Delivery riders and drivers have helped keep many of us safe and sane while isolating and social-distancing during the COVID-19 pandemic, but who’s looking out for them?
Published on 15 March 2021 – Published TRL Website shared with permission
While the roads have been quieter than normal since the start of the first COVID-19 national lockdown, there has been a growing army of gig-economy1 riders delivering takeaway food and van drivers delivering shopping and parcels. Supermarkets like Tesco experienced a rapid increase in demand for grocery deliveries and hired thousands2 of delivery drivers in a few months between March and May 2020. And food delivery organisations like Deliveroo have signed up tens of thousands of new riders3 over the last year, more than doubling their pool of riders. The service of these drivers and riders has supported large segments of our community with food and essential goods while doing our best to “stay at home and protect the NHS”. Sadly, their needs and safety are often neglected.
Employees on zero hours contracts are held at arm’s length by contracting businesses hoping to minimise their costs, partly by divesting responsibilities. However, the recent UK Supreme Court ruling (that Uber drivers on zero-hours contracts are employees and not self-employed contractors4) makes it clear this is not acceptable. The ruling is likely to have wider implications for similarly structured businesses reliant on gig-economy workers as it sends a clear message that operators share responsibility for their drivers (and riders’) wellbeing.
Health and safety legislation clearly provides that contracting organisations are responsible for managing the risks associated with the work that they control. The recent Supreme Court ruling may mean that investigators are even more likely to look beyond the ‘self-employment’ label. There have been several fatalities and serious injuries involving delivery riders in the last year, and likely many unreported injuries that have affected the livelihoods of workers and their families.
Aspects of the gig-economy model of work are likely to contribute to unnecessary work-related road risk. Most gig economy work involves at least some driving between locations and some involves predominantly driving (e.g. food and parcel delivery, taxi driving). The Department for Business, Energy and Industrial Strategy estimated that there were approximately 2.8 million people in the UK participating in the gig economy in the 12 months up to August 2017. They also found a substantial over-representation of young people who are at higher risk on the road due to their age and inexperience5. In 2018, UCL researchers found that the gig-economy model of work can lead to drivers and riders feeling under significant pressure to engage in unsafe driving behaviours including:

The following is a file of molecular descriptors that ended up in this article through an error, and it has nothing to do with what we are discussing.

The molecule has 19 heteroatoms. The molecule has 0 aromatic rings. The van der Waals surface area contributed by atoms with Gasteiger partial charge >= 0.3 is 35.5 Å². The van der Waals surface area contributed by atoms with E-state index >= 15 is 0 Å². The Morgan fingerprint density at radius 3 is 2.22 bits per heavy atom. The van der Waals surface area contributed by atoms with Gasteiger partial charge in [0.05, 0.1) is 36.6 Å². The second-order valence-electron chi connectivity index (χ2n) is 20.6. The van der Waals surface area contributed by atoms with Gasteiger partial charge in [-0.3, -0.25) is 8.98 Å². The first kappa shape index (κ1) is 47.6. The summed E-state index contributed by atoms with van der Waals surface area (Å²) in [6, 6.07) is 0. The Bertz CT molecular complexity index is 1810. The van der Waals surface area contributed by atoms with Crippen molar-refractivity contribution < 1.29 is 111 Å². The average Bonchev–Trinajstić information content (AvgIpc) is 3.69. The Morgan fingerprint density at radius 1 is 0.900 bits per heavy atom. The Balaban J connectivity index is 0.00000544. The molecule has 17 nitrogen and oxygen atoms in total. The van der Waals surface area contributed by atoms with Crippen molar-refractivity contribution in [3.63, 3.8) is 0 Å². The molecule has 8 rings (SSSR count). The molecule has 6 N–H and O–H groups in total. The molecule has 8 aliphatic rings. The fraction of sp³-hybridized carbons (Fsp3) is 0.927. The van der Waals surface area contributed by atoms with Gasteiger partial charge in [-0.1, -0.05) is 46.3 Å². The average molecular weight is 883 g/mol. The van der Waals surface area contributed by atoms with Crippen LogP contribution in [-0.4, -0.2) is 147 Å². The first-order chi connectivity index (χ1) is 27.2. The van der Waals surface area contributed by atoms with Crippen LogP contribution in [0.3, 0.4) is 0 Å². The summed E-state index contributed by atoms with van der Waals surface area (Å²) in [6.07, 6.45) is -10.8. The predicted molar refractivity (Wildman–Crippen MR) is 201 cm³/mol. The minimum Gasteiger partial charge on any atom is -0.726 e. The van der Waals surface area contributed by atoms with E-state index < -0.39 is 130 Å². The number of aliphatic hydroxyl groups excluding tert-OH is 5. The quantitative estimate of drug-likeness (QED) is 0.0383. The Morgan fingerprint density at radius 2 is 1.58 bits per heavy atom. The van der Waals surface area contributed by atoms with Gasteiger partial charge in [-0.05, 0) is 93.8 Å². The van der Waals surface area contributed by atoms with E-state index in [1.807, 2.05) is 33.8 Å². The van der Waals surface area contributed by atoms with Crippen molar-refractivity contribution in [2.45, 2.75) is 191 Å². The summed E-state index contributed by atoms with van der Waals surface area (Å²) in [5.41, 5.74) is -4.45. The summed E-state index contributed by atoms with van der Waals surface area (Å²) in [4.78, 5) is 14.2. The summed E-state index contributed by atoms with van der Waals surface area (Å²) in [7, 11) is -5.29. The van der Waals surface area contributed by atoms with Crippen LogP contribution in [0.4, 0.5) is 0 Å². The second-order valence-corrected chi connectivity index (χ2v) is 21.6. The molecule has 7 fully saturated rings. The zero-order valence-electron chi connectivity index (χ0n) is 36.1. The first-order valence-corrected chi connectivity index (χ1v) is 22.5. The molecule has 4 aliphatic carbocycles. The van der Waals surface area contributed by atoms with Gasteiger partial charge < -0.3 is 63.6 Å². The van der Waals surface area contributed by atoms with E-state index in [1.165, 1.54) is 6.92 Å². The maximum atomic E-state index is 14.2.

- exceeding speed limits to try to meet deadlines
- interacting with their smartphone while driving/riding (for example, to accept and reject jobs)
- driving while fatigued from excessive hours of work and/or mental overload6.
A senior coroner reviewing the case of a delivery rider killed when he rode into the back of a stationary HGV last year without any aversive movement, stated his concern that the crash may have been caused by the rider being distracted by his smartphone. He expressed general concern about the implications of smartphone use for the safety of delivery riders7.
A spate of fatalities involving delivery riders in Sydney, Australia, has resulted in increased government scrutiny of the safety problem through the creation of a Joint Taskforce: Food Delivery Rider Safety8. In December last year, the taskforce hosted a forum to hear more about the problem and potential ways forward with stakeholders representing delivery riders, contracting businesses, food delivery platforms, work health and safety regulators, road safety regulators, leading research centres and community members. Next steps include an incident analysis, further stakeholder consultation and research by the Centre for Work Health and Safety. The outcomes of this will be worth monitoring for opportunities to improve safety in the local context.
UK Health and Safety legislation already enables enforcement agencies and courts to look beyond the ‘self-employment’ label and consider the way the employment relationship operates, including the level of control a worker has over the way they work. If one of your employees is killed while driving for work, and there is evidence that serious management failures resulted in a ‘gross breach of a relevant duty of care’, your company or organisation could be at risk of being prosecuted under the Corporate Manslaughter and Corporate Homicide Act 2007. Businesses are also responsible for ensuring the safety of other road users around their drivers and riders.
With many years of experience in work-related road safety research, TRL is well placed to help government and business to understand and address this problem. We recommend initial steps to addressing the issues:
• analysis of the extent and nature of the problem
• consultation with stakeholders to explore root causes and solutions
• human factors analysis of apps and work models to identify opportunities to minimise controllable risks.
TRL can assist you (and your clients) with:
- A tool to measure individual driver/riders’ risk profiles based on their actual driving/work patterns
- Review of corporate policies, systems and procedures for opportunities to better manage risk
- Assessment of gaps in knowledge, skills, attitudes and behaviours to identify where training interventions and/or technology could assist.
- The term ‘gig economy’ is being used here to describe systems of work where people get paid per task (or ‘gig’) and in which service providers are linked to service users via an app or other digital platform.
- 56% of gig economy workers are aged 18 to 34 whereas they constitute only 27% of the general population